PIGB to be passed March 2017 — Nigerian Senate

*Nigerian Senate chamber.

Ike Amos

01 March 2017, Sweetcrude, Abuja — Senate Committee Chairman on Petroleum Resources (Upstream), Senator Omotayo Alasoadura, has stated that the National Assembly would pass the Petroleum Industry Governance Bill (PIGB) before the end of March 2017.

Speaking at the 2017 Nigerian Oil and Gas Conference in Abuja, Alasoadura stated that the other parts of the Petroleum Industry Bill, PIB, would be passed before the end of 2017.
He also called on the Federal Government to take steps to eradicate fuel subsidy payment permanently, through incentives to fuel marketers.
He said the incentives could be in the form of tax holidays and the removal of charges paid by the importers at the Nigerian ports.

He said, “Some of these charges can be eradicated in this period of emergency and it will not kill Nigeria and would ensure that fuel subsidy payments do not return.”

Also speaking, Minister of State for Petroleum Resources, Mr. Ibe Kachikwu, emphasised the need for the country to discontinue petroleum products importation, stating that it is a shame that the country was still importing petroleum products.

Kachikwu, however, stated that the Federal Government is committed to its 2018, 2019 template to end fuel importation, to ensure the survival of the petroleum industry and also ensure that the country’s refineries do not become scraps when the Dangote refinery eventually come on stream.

He said, “Nigeria still remains the only country with the resources that we have, that had continued to import petroleum products. It is a shame on this country, it is a fraud on the system and we have got to end it.”

He bemoaned the fact that the country was not ready for a difficult economic terrain, as it failed to put a number of things in their right places.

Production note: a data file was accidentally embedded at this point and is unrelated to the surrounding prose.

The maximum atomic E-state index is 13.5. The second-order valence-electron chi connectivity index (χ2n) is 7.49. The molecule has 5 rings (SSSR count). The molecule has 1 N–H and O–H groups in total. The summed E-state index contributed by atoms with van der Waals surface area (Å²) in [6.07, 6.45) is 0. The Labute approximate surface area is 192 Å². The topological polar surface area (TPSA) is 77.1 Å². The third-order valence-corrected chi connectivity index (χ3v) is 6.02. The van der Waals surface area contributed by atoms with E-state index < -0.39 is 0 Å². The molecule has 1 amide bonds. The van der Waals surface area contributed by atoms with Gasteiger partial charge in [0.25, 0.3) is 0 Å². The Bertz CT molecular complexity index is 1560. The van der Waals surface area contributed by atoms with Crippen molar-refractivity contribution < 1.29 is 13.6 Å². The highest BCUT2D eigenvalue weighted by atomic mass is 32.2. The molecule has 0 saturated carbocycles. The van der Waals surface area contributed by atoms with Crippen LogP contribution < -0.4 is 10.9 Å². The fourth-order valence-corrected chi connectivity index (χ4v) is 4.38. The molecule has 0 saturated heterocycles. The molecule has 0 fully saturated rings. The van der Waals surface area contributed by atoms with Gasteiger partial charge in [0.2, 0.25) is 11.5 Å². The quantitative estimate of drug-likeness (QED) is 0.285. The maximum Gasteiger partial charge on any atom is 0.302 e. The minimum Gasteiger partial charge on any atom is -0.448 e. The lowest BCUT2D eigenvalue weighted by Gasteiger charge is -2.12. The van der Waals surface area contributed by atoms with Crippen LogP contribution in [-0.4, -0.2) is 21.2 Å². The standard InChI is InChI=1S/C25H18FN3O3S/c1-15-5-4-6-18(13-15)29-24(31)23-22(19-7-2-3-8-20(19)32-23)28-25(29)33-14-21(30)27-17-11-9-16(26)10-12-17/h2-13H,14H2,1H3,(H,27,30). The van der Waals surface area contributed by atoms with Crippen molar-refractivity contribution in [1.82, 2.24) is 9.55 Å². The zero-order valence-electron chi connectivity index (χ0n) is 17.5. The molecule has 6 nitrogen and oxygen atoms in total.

“Everywhere you looked in the industry — whether it was the organisations that produce oil; whether it was the contractual basis that these things were founded on; whether it was the infrastructure that refused to work; whether it was the savings or investment culture that we had. Nigeria was simply not prepared for an environment of difficulty,” he maintained.

Kachikwu noted that there are still some governance issues that needed to be completed, while he added that by hopefully, by early April, the Federal Government would pay a substantial part of the arrears of the 2016 Joint Venture, JV, Cash Call and this would bring about a significant increase in Nigeria’s crude oil production.

He stated that the Nigerian petroleum industry needed an average of $10 billion of investment every year to bridge the industry infrastructural deficit put at about $35 billion.

According to him, since the Federal Government is no longer in a position to fund the infrastructure gap, it is left to stakeholders to bring in private investors, while the Federal Government would play its own role in addressing the deficit.
He said, “Government is not in a position to fund the infrastructure gap, so we are left with little alternative but to bring in private investors; work out terms that would enable us to begin to massively address the over $35 billion infrastructural gap that is essential for the oil industry to work effectively.

“Over the next four to five years, we need to find a way of bringing into this country an average of about $10 billion of investment every year in infrastructure. And that is essential if we are going to survive. And that infrastructure is going to go into pipelines, settle products all over the country; it is going to go into the refineries.”

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